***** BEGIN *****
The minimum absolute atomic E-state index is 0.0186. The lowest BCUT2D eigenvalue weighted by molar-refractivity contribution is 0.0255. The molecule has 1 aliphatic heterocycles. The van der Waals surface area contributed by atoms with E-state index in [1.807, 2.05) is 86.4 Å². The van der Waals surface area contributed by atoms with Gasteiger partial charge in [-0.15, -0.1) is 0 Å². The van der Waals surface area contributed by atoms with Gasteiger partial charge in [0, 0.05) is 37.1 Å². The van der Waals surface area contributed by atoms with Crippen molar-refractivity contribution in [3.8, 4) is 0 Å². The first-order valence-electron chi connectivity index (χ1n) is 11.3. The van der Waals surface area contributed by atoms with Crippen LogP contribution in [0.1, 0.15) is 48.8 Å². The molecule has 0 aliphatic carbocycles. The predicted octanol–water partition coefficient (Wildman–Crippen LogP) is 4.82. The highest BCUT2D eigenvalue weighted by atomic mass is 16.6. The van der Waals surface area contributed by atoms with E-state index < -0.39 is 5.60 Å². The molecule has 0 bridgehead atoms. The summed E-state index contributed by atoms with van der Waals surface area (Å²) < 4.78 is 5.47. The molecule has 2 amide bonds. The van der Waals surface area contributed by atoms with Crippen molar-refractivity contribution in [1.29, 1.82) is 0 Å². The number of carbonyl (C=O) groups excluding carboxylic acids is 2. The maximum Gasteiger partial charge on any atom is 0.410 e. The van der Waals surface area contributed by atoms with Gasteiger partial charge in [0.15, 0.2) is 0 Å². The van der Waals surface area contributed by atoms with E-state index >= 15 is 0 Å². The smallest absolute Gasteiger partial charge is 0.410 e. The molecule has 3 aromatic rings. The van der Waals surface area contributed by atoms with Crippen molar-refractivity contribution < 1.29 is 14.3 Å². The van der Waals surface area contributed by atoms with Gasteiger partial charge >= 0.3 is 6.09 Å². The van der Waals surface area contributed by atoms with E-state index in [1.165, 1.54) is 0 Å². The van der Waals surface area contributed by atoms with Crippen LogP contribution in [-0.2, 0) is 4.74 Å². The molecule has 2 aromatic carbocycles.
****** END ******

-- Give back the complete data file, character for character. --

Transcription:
The minimum absolute atomic E-state index is 0.0186. The lowest BCUT2D eigenvalue weighted by molar-refractivity contribution is 0.0255. The molecule has 1 aliphatic heterocycles. The van der Waals surface area contributed by atoms with E-state index in [1.807, 2.05) is 86.4 Å². The van der Waals surface area contributed by atoms with Gasteiger partial charge in [-0.15, -0.1) is 0 Å². The van der Waals surface area contributed by atoms with Gasteiger partial charge in [0, 0.05) is 37.1 Å². The van der Waals surface area contributed by atoms with Crippen molar-refractivity contribution in [3.8, 4) is 0 Å². The first-order valence-electron chi connectivity index (χ1n) is 11.3. The van der Waals surface area contributed by atoms with Crippen LogP contribution in [0.1, 0.15) is 48.8 Å². The molecule has 0 aliphatic carbocycles. The predicted octanol–water partition coefficient (Wildman–Crippen LogP) is 4.82. The highest BCUT2D eigenvalue weighted by atomic mass is 16.6. The van der Waals surface area contributed by atoms with E-state index < -0.39 is 5.60 Å². The molecule has 0 bridgehead atoms. The summed E-state index contributed by atoms with van der Waals surface area (Å²) < 4.78 is 5.47. The molecule has 2 amide bonds. The van der Waals surface area contributed by atoms with Crippen molar-refractivity contribution in [1.29, 1.82) is 0 Å². The number of carbonyl (C=O) groups excluding carboxylic acids is 2. The maximum Gasteiger partial charge on any atom is 0.410 e. The van der Waals surface area contributed by atoms with Gasteiger partial charge in [0.15, 0.2) is 0 Å². The van der Waals surface area contributed by atoms with E-state index >= 15 is 0 Å². The smallest absolute Gasteiger partial charge is 0.410 e. The molecule has 3 aromatic rings. The van der Waals surface area contributed by atoms with Crippen molar-refractivity contribution < 1.29 is 14.3 Å². The van der Waals surface area contributed by atoms with Gasteiger partial charge >= 0.3 is 6.09 Å². The van der Waals surface area contributed by atoms with E-state index in [1.165, 1.54) is 0 Å². The van der Waals surface area contributed by atoms with Crippen LogP contribution in [-0.2, 0) is 4.74 Å². The molecule has 2 aromatic carbocycles.